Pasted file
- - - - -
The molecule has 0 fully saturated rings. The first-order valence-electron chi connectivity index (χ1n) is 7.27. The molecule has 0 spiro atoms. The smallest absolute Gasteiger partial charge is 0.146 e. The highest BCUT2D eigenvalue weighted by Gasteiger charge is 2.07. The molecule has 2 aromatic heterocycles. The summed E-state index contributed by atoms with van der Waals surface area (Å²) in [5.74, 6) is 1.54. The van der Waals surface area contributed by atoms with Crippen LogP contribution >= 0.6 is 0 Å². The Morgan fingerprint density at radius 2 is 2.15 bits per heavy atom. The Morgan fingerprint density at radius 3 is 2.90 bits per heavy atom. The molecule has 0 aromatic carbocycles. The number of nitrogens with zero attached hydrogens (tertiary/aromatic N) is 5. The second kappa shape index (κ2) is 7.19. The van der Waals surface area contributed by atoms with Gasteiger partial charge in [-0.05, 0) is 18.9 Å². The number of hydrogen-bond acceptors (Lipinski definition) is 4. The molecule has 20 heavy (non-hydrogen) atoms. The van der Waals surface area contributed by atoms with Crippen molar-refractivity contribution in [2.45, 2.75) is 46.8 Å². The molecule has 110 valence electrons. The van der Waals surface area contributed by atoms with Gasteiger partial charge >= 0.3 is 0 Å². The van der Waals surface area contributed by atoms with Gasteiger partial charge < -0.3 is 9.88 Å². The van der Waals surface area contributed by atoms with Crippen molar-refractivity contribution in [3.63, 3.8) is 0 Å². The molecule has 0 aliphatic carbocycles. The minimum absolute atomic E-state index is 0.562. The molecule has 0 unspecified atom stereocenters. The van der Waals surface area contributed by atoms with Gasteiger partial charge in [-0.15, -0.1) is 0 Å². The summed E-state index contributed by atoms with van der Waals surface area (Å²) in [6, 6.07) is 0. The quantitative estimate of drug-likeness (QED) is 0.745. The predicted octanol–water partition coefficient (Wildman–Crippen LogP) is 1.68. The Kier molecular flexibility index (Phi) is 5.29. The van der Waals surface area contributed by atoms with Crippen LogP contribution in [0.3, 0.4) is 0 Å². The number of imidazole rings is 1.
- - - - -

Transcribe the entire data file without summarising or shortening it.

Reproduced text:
The molecule has 0 fully saturated rings. The first-order valence-electron chi connectivity index (χ1n) is 7.27. The molecule has 0 spiro atoms. The smallest absolute Gasteiger partial charge is 0.146 e. The highest BCUT2D eigenvalue weighted by Gasteiger charge is 2.07. The molecule has 2 aromatic heterocycles. The summed E-state index contributed by atoms with van der Waals surface area (Å²) in [5.74, 6) is 1.54. The van der Waals surface area contributed by atoms with Crippen LogP contribution >= 0.6 is 0 Å². The Morgan fingerprint density at radius 2 is 2.15 bits per heavy atom. The Morgan fingerprint density at radius 3 is 2.90 bits per heavy atom. The molecule has 0 aromatic carbocycles. The number of nitrogens with zero attached hydrogens (tertiary/aromatic N) is 5. The second kappa shape index (κ2) is 7.19. The van der Waals surface area contributed by atoms with Gasteiger partial charge in [-0.05, 0) is 18.9 Å². The number of hydrogen-bond acceptors (Lipinski definition) is 4. The molecule has 20 heavy (non-hydrogen) atoms. The van der Waals surface area contributed by atoms with Crippen molar-refractivity contribution in [2.45, 2.75) is 46.8 Å². The molecule has 110 valence electrons. The van der Waals surface area contributed by atoms with Gasteiger partial charge >= 0.3 is 0 Å². The van der Waals surface area contributed by atoms with Gasteiger partial charge < -0.3 is 9.88 Å². The van der Waals surface area contributed by atoms with Crippen molar-refractivity contribution in [3.63, 3.8) is 0 Å². The molecule has 0 aliphatic carbocycles. The minimum absolute atomic E-state index is 0.562. The molecule has 0 unspecified atom stereocenters. The van der Waals surface area contributed by atoms with Gasteiger partial charge in [-0.15, -0.1) is 0 Å². The summed E-state index contributed by atoms with van der Waals surface area (Å²) in [6, 6.07) is 0. The quantitative estimate of drug-likeness (QED) is 0.745. The predicted octanol–water partition coefficient (Wildman–Crippen LogP) is 1.68. The Kier molecular flexibility index (Phi) is 5.29. The van der Waals surface area contributed by atoms with Crippen LogP contribution in [0.3, 0.4) is 0 Å². The number of imidazole rings is 1.